The Ohio Casino Control Commission is looking to crack down on daily fantasy sports websites that offer wagering options that resemble player proposition bets offered by sportsbook operators.
At the OCCC’s monthly meeting in May, executive director Matt Schuler said that the commission is investigating some fantasy sports operators for illegally offering sports betting.
“In every part of gaming that we regulate, there are always challenges with skill games — it’s illegal casinos masquerading as games of skill,” Schuler said about the offending fantasy sports sites at the OCCC’s May 17 meeting.
Legal sportsbooks in Ohio launched on Jan. 1. The OCCC regulates and licenses both sportsbooks and fantasy sports sites, which operate under distinct rules and regulations. (The OCCC first began granting licenses to fantasy sports sites in 2020.)
As with sports betting, OCCC regulates fantasy sports sites
To engage in sports betting in Ohio, individuals must be 21 or older, but fantasy sports contests are open to those 18 and up. There are 18 daily fantasy sports companies licensed to operate in the state.
Ohio sportsbook licenses are also considerably more expensive than the licenses required to operate a fantasy sports site in the state.
The cost of a fantasy sports operating license ranges from $3,000 to $30,000, depending on the number of users the site attracts.
According to the American Gaming Association, initial online sportsbook licenses (Type A licenses) can cost anywhere from $500,000 to $2.5 million.
To legally offer the kind of player prop bets the OCCC is accusing some fantasy sports sites of currently allowing, those site operators would have to pony up (and be approved) for a Type A sports betting license.
Some fantasy sports sites accused of offering prop bets
At the May OCCC meeting, commissioners were shown a presentation in which examples of fantasy sports sites offering wagers akin to sportsbooks’ player prop bets.
Bets on individual player performance — such as how many yards a quarterback will throw for or how many hits a baseball player will have — are prohibited by Ohio law for fantasy contest operators.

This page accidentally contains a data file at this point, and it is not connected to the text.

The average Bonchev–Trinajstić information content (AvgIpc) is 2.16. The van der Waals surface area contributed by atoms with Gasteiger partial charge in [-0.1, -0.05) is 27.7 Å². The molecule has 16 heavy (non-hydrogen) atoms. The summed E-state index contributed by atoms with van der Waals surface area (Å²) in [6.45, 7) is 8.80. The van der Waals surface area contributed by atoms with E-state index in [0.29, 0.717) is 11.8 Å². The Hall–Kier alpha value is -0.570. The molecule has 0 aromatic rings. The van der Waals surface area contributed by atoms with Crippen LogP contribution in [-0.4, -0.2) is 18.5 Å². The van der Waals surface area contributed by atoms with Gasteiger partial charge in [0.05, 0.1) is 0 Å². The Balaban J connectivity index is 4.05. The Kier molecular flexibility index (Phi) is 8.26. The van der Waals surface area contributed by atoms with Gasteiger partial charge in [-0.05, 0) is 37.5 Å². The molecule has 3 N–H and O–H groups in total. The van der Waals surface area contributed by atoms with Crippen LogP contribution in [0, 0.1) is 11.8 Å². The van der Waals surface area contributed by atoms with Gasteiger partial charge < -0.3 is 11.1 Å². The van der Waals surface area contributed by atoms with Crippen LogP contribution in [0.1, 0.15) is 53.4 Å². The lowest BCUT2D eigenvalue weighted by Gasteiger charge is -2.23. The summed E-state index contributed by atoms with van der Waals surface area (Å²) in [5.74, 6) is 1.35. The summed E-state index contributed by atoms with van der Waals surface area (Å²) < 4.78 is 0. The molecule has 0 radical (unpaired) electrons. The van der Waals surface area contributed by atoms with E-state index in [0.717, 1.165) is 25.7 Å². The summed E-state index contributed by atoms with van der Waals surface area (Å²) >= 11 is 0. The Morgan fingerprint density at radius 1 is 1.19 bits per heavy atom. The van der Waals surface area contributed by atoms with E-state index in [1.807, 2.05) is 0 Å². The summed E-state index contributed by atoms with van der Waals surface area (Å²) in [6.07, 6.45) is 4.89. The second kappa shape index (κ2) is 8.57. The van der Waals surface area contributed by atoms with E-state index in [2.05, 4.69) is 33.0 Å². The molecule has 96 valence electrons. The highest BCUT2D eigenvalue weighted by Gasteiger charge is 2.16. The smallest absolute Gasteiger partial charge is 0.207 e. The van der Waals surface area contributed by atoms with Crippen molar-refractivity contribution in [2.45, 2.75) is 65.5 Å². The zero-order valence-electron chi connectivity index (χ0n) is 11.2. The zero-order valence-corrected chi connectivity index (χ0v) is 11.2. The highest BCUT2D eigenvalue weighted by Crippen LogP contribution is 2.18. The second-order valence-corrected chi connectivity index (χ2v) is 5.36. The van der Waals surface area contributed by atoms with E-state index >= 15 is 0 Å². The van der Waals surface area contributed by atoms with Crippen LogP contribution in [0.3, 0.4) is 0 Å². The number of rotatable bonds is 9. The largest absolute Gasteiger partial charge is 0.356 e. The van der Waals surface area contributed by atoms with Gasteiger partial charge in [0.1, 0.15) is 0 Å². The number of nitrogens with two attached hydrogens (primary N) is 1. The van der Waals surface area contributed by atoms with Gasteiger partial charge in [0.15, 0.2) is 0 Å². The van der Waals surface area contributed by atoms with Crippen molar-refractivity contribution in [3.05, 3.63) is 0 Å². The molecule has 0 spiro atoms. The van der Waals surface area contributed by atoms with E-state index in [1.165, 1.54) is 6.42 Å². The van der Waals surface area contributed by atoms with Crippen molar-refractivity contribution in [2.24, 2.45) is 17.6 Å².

While fantasy sports sites cannot legally offer them, Ohio sportsbooks can and do offer an array of player prop bets.
“These contests,” Schuler said of the offending fantasy sports sites, “they offer proposition wagers — which are part of sports gaming — against the house, but (fantasy sports site operators are) trying to call them fantasy contests.”
OCCC sends cease-and-desist letters to offending sites
Schuler said there is “an army” of fantasy sports sites offering such player prop bets across the country and that the OCCC regularly scans to see which ones are operating in Ohio.
Schuler said it appears that some of the fantasy sports operators seem to think they can fly under the radar in Ohio.
“Once something becomes illegal,” Schuler said, “the illegal folks that want to masquerade in some fashion seem to come at this like, ‘Well, you have casino gaming, so why would you worry about my little strip-mall casino? You already have sports gaming, so why would you care about my little fantasy contest operation that’s offering head-to-head plays against the house?’”
“Well, we do because the law says we do, and we follow the letter of the law,” Schuler added.
Schuler said the OCCC’s general counsel Andromeda Morrison is “getting really good” at sending cease-and-desist letters to the fantasy sports operators attempting to offer illegal betting markets.
“The cease and desist have worked pretty well to date,” Schuler said. “But this is an ongoing thing.”
Five fantasy sports companies under investigation in Ohio
Jessica Franks, the OCCC’s director of communications, told Legal Sports Report that five fantasy sports websites are currently under investigation for offering illegal gambling in Ohio.
The five sites the OCCC is looking at are:
- Prediction Strike
- Dynasty Owner
- Lucra Sports
At least two of the sites have previously drawn negative attention for their product in other states.
Prediction Strike, which bills itself as “the first fantasy sports stock exchange where users can invest in their favorite athletes,” was hit with a cease-and-desist letter in January from the New Jersey Division of Gaming Enforcement. According to LSR, it is no longer available to use in New Jersey.
In its letter to Prediction Strike, the NJDGE said that since a player’s share price “depends upon the performance of individual athletes,” it was considered sports betting in the eyes of the Division.
Meanwhile, “social sportsbook” Fliff was recently the target of a $5 million class-action lawsuit filed with the U.S. District Court for the Central District of California, where sports betting is illegal. The complaint accuses Fliff of essentially operating as a sportsbook under the guise of free-to-play sweepstakes offerings.
According to LSR, Fliff stopped taking real-money deposits from users in Ohio as of June 1, in the wake of Ohio’s investigations.
All five targeted fantasy sports games unlicensed in Ohio
None of the five sites under investigation in Ohio are currently licensed as fantasy sports sites in the state. That could make it easier for the OCCC to handle the sites.
Last year, the commission revoked the fantasy sports license of StatHero for allowing players to play against the house (as opposed to against other players, a requirement in Ohio).
Because StatHero was licensed, the operator had the right to a hearing in front of the OCCC. Franks told LSR that because the five fantasy sports sites named as under investigation in Ohio are not licensed, the commission has varied options for dealing with them.
“Depending on the entities, if they are not licensed, we have a number of tools at our disposal to take care of illegal activity,” Franks said.